The day we stopped talking was a Monday. We sat at the dinner table, you and I, cutting our hamburgers apart like it mattered. We never ate them with bread, always on a bed of spinach. Yours with ketchup and mustard, mine with barbeque sauce and globs of ranch dressing. You commented on the dressing before we stopped talking.

The day we stopped talking was a normal day. For the most part.

The invitation was hidden under a stack of mail. Your mail. I’d hidden it there after you opened it. But as we’ve been not talking, the sounds of a fork and knife slashing through the spinach, I know it’s there. I feel its presence in the absence of our words. The ink seeps through the stack of mail, like blood or tears or something.

I haven’t looked at you since we stopped talking. I grab a fry off the plate in the center of the table—the one with the paper towel seeping up the grease. I peel the thing apart and consume it bite by bite. We’re still not talking, but my eyes focus on the next fry instead of your face.

Your hamburger is half-eaten. Your fork scrapes against your teeth and makes that sound that makes me cringe. Since we’re not talking, I can’t tell you to stop. So you do it again. Fork against teeth and the invitation still hiding.

I almost ask how work was today, before I remember we’re not talking. Before I remember that invitation. Before I remember how I can’t tell you how I’m feeling. What I’m feeling. It’s weird not to tell you. Not to talk. But we’re here. With the spinach and the burger and the fork and your teeth.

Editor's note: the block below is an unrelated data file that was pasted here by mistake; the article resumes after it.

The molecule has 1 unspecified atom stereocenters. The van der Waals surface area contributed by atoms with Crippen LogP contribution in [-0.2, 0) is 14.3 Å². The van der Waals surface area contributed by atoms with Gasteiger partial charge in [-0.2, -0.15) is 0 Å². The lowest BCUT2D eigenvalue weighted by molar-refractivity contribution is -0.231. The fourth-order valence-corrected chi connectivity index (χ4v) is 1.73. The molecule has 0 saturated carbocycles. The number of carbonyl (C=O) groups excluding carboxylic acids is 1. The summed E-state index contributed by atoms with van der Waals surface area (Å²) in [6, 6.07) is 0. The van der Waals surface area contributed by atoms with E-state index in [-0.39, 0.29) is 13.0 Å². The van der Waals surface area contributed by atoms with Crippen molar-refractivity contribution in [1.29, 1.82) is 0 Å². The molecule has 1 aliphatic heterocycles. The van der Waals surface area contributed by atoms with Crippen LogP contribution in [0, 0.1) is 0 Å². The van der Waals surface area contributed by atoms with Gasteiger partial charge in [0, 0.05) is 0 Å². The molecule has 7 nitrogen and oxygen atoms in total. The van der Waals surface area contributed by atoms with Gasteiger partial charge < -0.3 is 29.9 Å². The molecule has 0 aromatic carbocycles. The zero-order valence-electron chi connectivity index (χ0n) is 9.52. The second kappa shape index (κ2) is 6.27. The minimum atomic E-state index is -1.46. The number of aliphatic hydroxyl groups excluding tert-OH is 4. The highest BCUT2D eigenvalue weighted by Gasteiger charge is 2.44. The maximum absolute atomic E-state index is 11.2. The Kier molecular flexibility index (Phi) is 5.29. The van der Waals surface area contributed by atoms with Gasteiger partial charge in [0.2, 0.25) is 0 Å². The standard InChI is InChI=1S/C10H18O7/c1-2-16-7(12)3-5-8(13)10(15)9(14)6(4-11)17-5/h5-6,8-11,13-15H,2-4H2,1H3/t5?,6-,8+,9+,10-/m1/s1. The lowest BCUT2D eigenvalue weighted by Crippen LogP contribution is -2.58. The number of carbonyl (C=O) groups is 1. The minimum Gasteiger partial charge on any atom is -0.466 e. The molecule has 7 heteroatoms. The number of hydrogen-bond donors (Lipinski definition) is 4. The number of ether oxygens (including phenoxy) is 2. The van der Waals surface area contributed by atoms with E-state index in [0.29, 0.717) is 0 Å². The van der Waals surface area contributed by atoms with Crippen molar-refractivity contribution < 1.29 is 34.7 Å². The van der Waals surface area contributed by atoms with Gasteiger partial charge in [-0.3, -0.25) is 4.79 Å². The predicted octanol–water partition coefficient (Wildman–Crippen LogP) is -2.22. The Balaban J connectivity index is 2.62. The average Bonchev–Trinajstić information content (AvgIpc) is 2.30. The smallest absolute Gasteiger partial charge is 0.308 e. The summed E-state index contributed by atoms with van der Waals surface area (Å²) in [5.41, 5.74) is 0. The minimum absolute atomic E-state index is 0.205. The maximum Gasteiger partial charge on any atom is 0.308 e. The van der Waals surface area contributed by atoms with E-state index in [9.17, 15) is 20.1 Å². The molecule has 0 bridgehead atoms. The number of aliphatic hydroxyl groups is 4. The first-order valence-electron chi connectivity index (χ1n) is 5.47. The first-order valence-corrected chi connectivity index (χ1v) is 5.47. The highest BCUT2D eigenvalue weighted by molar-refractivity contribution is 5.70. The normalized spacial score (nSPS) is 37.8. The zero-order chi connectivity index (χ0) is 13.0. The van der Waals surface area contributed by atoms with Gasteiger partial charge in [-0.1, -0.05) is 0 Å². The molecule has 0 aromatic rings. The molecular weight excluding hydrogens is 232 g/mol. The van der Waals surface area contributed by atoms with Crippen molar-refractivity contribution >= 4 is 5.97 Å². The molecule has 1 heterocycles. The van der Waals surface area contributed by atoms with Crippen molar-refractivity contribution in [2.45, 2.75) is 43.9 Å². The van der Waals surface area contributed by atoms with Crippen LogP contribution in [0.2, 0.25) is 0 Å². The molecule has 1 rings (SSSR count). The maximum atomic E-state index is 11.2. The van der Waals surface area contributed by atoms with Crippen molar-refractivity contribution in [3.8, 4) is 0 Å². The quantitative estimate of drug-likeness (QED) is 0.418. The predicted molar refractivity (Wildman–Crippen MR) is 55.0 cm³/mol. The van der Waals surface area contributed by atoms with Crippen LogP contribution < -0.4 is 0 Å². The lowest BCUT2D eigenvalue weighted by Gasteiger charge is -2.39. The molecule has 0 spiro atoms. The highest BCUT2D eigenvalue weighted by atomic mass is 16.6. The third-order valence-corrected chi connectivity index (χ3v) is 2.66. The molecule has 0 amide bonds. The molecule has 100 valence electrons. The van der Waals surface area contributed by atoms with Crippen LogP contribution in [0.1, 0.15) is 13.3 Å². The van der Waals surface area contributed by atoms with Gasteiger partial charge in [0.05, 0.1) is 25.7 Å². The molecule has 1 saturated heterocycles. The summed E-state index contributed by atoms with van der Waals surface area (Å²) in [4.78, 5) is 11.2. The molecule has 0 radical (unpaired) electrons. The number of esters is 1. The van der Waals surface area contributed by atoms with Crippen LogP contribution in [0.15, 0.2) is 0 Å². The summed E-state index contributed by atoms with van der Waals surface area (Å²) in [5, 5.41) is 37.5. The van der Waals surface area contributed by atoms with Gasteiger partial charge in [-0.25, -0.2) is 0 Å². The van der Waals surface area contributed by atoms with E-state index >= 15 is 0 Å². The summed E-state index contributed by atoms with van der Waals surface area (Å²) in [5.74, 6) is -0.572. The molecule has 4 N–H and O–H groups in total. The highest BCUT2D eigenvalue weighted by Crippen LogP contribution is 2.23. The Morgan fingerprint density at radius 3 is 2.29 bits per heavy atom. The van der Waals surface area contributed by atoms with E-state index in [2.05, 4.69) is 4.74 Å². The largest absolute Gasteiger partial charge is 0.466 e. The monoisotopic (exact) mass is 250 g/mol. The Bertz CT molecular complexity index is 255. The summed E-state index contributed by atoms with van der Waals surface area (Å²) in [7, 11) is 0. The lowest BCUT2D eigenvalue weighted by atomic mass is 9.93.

You get up and walk outside. Probably to turn off the grill. The funny thing is, when we’re talking you always say “remind me to turn off the grill” when we start eating. And I always say “turn off the grill” right after that. And we smile.

But now you are up without instruction. And I am sitting at the table, not looking at your mail pile and not thinking about the invitation. And we’re still not talking.

I wonder how long this will last. How many days or weeks or months. I wonder if we will continue to stop talking and even though I know you are thinking about asking me to marry you, we stop talking and we end things one day and we marry other people and have children with other people and grow old with other people and when we are about to die with those other people by our sides and they are telling us it’s okay to go, that they love us and it’s okay to leave them, we stop. Just before our last breath. And we think back to our dinner table and us, you and I, and our one last regret is the day we stopped talking.

pencilStephanie Gail is a high school English teacher who finds it ironic that reading and writing time are hard to find during the school year. Since it’s summer, she finally has time to write and read things that don’t involve phrases like “formative assessment” and she is very happy about it. Email: stephanie.gail1618[at]

Baby’s Breaths

Beaver’s Pick
Greg Metcalf

Photo Credit: Ari Landworth/Flickr (CC-by-nd)

Photo Credit: Ari Landworth/Flickr (CC-by-nd)